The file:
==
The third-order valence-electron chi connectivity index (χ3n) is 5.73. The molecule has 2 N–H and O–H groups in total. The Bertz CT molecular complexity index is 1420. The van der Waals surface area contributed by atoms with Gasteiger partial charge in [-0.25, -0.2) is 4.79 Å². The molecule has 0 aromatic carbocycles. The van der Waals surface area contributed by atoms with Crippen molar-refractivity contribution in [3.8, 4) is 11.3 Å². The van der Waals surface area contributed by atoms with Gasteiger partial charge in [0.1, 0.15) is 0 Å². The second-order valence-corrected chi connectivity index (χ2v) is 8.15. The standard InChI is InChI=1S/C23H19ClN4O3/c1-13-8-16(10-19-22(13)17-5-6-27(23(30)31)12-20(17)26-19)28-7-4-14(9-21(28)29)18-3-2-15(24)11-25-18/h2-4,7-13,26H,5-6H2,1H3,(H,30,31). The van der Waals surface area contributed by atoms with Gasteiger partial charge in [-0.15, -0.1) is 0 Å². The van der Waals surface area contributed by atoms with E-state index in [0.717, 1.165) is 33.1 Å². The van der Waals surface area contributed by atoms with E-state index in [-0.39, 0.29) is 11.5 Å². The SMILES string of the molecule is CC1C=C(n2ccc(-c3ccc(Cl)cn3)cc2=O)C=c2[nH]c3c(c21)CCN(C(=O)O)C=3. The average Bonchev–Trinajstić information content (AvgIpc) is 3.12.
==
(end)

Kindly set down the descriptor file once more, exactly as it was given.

The third-order valence-electron chi connectivity index (χ3n) is 5.73. The molecule has 2 N–H and O–H groups in total. The Bertz CT molecular complexity index is 1420. The van der Waals surface area contributed by atoms with Gasteiger partial charge in [-0.25, -0.2) is 4.79 Å². The molecule has 0 aromatic carbocycles. The van der Waals surface area contributed by atoms with Crippen molar-refractivity contribution in [3.8, 4) is 11.3 Å². The van der Waals surface area contributed by atoms with Gasteiger partial charge in [0.1, 0.15) is 0 Å². The second-order valence-corrected chi connectivity index (χ2v) is 8.15. The standard InChI is InChI=1S/C23H19ClN4O3/c1-13-8-16(10-19-22(13)17-5-6-27(23(30)31)12-20(17)26-19)28-7-4-14(9-21(28)29)18-3-2-15(24)11-25-18/h2-4,7-13,26H,5-6H2,1H3,(H,30,31). The van der Waals surface area contributed by atoms with Gasteiger partial charge in [-0.15, -0.1) is 0 Å². The van der Waals surface area contributed by atoms with E-state index in [0.717, 1.165) is 33.1 Å². The van der Waals surface area contributed by atoms with E-state index in [-0.39, 0.29) is 11.5 Å². The SMILES string of the molecule is CC1C=C(n2ccc(-c3ccc(Cl)cn3)cc2=O)C=c2[nH]c3c(c21)CCN(C(=O)O)C=3. The average Bonchev–Trinajstić information content (AvgIpc) is 3.12.